If your company already has a VAT reclaim program, be sure to include your invoices in the corporate-wide filing. (Check with your tax, travel, and accounts payable departments to find out if your company is already recovering VAT.) Claimants must provide proof that they are a taxable enterprise outside of the country where a claim is being filed, and applications for refund must be completed in the official language of the country. Refunds are issued in the local currency of the country where the VAT is reclaimed.
There are also many common rules across the borders. An original VAT invoice from the supplier where a service was purchased must be provided as evidence that VAT was paid. Credit card receipts, statement of charges, duplicate invoices, and photocopies are not accepted for refund. Only a VAT-registered company can issue a valid VAT invoice, and invoices must be issued in the name of the company filing for refund.
When using a consultant to help you organize a meeting or other type of business event, the bill from the consultant to your company will not be valid for VAT reclaim, unless the consultant has a VAT registration number. Further, when entering into awith a third party to assist you in planning the event, make sure that the interim supplier is willing to provide you with the original back-up invoices issued by the foreign service providers in your company's name.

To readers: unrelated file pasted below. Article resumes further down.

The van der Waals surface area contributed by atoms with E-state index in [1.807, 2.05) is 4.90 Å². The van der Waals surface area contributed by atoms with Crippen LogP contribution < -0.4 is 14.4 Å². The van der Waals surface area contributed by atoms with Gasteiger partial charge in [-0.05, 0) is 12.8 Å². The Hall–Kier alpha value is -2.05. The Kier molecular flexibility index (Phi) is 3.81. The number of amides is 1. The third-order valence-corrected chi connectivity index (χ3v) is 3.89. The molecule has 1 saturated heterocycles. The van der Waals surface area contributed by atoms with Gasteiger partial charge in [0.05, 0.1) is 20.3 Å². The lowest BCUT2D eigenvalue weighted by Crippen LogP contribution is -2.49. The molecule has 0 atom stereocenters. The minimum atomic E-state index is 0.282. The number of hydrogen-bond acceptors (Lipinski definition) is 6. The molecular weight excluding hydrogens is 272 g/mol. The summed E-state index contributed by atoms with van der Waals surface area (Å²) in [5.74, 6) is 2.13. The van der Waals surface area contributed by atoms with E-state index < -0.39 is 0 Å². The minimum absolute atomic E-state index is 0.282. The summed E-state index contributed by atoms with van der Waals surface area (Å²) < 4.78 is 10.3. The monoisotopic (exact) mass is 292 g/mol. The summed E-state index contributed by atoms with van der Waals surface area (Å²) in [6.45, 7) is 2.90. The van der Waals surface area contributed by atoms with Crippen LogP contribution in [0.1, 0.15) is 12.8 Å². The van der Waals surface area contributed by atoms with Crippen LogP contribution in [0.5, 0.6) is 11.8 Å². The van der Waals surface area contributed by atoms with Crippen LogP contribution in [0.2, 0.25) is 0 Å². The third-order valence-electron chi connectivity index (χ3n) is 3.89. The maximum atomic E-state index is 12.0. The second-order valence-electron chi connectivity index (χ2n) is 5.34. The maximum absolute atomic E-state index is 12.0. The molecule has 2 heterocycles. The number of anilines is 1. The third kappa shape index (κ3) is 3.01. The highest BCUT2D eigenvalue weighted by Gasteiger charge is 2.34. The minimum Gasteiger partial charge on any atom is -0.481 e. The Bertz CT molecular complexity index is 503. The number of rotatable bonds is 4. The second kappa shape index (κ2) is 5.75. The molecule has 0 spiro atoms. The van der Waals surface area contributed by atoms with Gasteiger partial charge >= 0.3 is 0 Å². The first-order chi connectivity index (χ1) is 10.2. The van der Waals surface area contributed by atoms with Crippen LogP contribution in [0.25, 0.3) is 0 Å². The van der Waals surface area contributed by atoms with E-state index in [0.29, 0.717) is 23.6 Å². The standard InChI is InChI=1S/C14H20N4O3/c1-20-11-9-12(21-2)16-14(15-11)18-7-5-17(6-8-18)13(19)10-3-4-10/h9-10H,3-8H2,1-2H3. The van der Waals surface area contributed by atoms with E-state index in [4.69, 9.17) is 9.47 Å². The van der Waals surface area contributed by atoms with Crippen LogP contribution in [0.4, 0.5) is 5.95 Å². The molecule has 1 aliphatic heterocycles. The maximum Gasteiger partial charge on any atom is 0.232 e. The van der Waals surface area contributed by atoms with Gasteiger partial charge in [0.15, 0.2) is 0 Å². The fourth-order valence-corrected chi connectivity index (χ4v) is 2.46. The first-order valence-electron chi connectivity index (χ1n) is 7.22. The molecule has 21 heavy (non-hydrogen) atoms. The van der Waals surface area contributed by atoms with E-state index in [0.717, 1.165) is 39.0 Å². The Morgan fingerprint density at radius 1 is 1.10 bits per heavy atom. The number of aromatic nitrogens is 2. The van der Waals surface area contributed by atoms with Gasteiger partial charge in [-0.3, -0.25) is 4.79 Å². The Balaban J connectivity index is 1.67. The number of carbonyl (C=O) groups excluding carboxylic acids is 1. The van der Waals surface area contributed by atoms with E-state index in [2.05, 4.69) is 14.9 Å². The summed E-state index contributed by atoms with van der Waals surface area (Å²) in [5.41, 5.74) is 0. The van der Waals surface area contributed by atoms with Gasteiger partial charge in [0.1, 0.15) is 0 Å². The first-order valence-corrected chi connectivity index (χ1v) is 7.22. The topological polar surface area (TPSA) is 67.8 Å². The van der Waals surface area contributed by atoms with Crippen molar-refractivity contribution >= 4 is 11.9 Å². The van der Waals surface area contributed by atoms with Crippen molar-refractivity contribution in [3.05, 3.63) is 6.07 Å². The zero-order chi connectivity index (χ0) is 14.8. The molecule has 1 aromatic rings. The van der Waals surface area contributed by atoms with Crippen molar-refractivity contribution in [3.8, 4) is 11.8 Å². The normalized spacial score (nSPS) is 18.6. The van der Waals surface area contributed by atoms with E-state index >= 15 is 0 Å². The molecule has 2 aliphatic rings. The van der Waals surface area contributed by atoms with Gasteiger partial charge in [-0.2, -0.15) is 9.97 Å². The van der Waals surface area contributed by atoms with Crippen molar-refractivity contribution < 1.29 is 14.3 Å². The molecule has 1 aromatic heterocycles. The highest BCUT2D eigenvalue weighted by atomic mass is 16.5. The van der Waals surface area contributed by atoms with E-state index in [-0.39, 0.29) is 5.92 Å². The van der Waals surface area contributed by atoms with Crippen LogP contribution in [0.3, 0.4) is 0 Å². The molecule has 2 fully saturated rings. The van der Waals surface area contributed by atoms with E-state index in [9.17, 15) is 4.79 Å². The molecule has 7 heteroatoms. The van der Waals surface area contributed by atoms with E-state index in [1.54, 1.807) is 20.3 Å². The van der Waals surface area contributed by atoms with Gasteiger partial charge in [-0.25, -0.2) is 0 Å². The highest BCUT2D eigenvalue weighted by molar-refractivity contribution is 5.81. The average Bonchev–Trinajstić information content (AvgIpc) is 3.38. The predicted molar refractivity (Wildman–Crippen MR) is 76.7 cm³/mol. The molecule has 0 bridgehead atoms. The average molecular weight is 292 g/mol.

VAT reclaim is a cost savings measure that planners can't afford to ignore!
Each country allows a one-time opportunity to recover VAT paid on past expenditures. The retroactive filing period can range from one to ten years. An audit must be performed on company files to identify eligible VAT receipts for past expenses.
Most meeting planners send original invoices to the accounts-payable department for payment, so be sure to involve accounts payable when you begin your VAT reclaim investigation.
Costs associated with a meeting may have been billed to your organization in one of three ways. So you will need to look in three separate areas of accounts payable to find the original VAT invoices:
* Expenses such as site fees, room rentals, catering, shipping, materials, and labor will be centrally billed to your organization and can be found in your payables files.
* Employees attending the event may be responsible for paying their own hotel accommodation and incidentals. The employee will be reimbursed through a T&E report and you need to review these files for VAT expenditures.
* If you have affiliate companies/organizations located in the country where an event was held, the affiliate may have assisted with the meeting. If the affiliate actually paid expenditures on your behalf and later rebilled you, check the intercompany transactions to find out if VAT was incurred.
* For U.S. businesses wishing to file for refund, the U.K. VAT authorities work on a fiscal-year basis. Invoices dated July 1st to June 30th must be submitted for refund by the following December 31st. All other countries work on a calendar year and the submission deadline is June 30th.
* Switzerland requires you to submit proof of payment for every invoice submitted, regardless of the value.
* Unlike other countries, France considers the tax point on an invoice to be the date of payment, not the date of issue.